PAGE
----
Abstract 3326: Reliability Of Hematoma Volume Calculation At Local Sites In The Setting Of A Multicenter Intracerebral Hemorrhage Clinical Trial
Background: In the clinical trials evaluating new therapies for acute management of intracerebral hemorrhage (ICH), rapid hematoma volume (HV) measurements from computed tomographic (CT) scan using previously described ‘ABC/2’ method at study sites is frequently required for either determining eligibility or stratification. However, the accuracy of this method by multiple observers using variable visual display modes is not known.
Method: We performed a post hoc analysis of a multicenter clinical trial that recruited ICH patients within 6 hours of symptom onset at ten sites in the United States. HV was measured by local site investigators to determine eligibility for enrollment (<60 cc) into the trial using the ABC/2 method (manual method) on the initial CT scan. CT scan images were subsequently sent to the core imaging laboratory for blinded computer based analysis of HV using ‘Medical Image Processing, Analysis, and Visualization (MIPAV)’ software (computer method). Paired t-test was used to identify any differences between the manual and the computer methods of HV measurements. Spearman’s correlation was used to study the agreement between the two methods.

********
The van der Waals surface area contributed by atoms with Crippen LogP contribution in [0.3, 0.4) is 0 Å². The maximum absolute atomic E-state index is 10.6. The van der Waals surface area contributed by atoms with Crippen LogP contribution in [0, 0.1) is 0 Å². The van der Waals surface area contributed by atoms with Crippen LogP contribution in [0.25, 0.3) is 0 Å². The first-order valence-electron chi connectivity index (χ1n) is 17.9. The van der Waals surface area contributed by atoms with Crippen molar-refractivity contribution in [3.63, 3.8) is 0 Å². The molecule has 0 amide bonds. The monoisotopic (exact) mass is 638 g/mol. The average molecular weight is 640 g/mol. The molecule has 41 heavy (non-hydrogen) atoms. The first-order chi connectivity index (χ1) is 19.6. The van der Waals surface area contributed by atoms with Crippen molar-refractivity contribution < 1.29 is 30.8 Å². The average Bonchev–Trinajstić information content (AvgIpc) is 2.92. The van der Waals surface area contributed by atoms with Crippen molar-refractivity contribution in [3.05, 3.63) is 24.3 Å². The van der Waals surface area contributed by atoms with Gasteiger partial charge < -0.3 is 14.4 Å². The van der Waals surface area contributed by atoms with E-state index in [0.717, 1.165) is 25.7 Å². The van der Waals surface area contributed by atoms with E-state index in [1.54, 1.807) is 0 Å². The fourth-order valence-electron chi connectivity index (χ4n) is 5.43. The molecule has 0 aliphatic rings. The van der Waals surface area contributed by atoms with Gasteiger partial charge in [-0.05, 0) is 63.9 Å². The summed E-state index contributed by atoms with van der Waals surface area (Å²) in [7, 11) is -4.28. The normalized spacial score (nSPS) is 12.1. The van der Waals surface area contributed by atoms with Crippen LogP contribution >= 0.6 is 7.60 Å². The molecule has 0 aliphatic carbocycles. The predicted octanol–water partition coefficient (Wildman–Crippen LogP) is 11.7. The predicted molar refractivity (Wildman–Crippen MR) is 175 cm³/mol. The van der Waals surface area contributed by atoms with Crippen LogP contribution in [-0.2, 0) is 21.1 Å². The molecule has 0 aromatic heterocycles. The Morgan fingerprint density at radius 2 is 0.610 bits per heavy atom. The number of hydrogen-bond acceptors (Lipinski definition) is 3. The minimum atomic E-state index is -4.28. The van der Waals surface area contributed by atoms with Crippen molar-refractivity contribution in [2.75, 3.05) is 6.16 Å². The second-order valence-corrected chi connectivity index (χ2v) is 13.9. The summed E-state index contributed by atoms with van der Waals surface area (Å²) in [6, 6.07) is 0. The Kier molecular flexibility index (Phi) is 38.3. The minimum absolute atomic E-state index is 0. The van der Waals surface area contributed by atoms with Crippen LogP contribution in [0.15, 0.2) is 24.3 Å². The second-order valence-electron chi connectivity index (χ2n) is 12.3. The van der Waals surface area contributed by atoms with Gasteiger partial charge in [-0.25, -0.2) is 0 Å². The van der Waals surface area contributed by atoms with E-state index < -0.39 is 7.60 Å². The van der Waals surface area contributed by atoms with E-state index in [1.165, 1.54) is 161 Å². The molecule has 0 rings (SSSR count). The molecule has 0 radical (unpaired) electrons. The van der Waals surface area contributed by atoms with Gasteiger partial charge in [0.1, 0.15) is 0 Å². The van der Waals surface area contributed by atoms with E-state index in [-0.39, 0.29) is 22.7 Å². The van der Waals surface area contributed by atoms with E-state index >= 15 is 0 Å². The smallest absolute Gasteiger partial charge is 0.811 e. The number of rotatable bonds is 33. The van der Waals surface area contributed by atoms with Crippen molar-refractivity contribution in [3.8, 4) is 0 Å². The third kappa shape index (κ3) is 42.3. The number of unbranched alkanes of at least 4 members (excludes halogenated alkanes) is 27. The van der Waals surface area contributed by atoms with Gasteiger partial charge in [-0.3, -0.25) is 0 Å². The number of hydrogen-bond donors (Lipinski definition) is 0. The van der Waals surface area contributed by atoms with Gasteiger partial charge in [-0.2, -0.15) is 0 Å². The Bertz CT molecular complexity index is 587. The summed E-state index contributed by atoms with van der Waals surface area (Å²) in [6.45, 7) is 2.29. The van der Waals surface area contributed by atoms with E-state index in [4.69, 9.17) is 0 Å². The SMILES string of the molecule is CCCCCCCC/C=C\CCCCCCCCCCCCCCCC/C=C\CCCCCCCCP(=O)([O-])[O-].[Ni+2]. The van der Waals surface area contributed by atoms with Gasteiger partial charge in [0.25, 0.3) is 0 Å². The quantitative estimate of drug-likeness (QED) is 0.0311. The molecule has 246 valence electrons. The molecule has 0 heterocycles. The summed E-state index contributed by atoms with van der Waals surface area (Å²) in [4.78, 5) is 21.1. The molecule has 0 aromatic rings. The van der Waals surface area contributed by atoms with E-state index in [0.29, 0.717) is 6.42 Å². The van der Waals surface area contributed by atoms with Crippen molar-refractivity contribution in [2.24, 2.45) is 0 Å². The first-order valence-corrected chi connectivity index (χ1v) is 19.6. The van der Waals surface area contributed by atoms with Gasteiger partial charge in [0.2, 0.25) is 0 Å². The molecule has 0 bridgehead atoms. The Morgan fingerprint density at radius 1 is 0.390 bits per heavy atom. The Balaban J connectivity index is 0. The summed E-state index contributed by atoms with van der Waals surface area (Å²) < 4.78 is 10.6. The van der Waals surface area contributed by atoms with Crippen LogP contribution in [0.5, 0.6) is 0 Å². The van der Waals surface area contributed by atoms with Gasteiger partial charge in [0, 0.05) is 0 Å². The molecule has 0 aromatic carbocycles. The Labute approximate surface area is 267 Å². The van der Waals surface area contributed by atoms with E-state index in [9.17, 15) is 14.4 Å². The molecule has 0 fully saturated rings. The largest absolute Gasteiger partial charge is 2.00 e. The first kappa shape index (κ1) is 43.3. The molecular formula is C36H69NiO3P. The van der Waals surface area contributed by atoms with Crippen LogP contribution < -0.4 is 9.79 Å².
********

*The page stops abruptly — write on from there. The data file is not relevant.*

Results: HV measurements by both the manual and the computer methods were available in 51 patients enrolled in the trial (mean±standard deviation [SD] age 62±15 years; 26 were women.) The mean±SD HV using as calculated by he computer method (14.6±15.3 mL) was not statistically different from the values calculated by the manual method (16.5±15 mL; p=0.6). Using Spearman’s correlation, there was a significant correlation between the two methods (rho 75%, p<0.01). Manual calculation under estimated the HV by an average of 1.5 mL in the lower 50 percentile of computer-calculated HV (<9.4 ml), while overestimated the HV in the upper 50 percentile by an average of 3.1 mL. None of these differences were statistically significant.
Conclusion: Rapid measurements at study sites for either determining eligibility or stratification provides reliable HV measurements despite measurements by multiple observers using variable visual CT scan display modes.
- © 2012 by American Heart Association, Inc.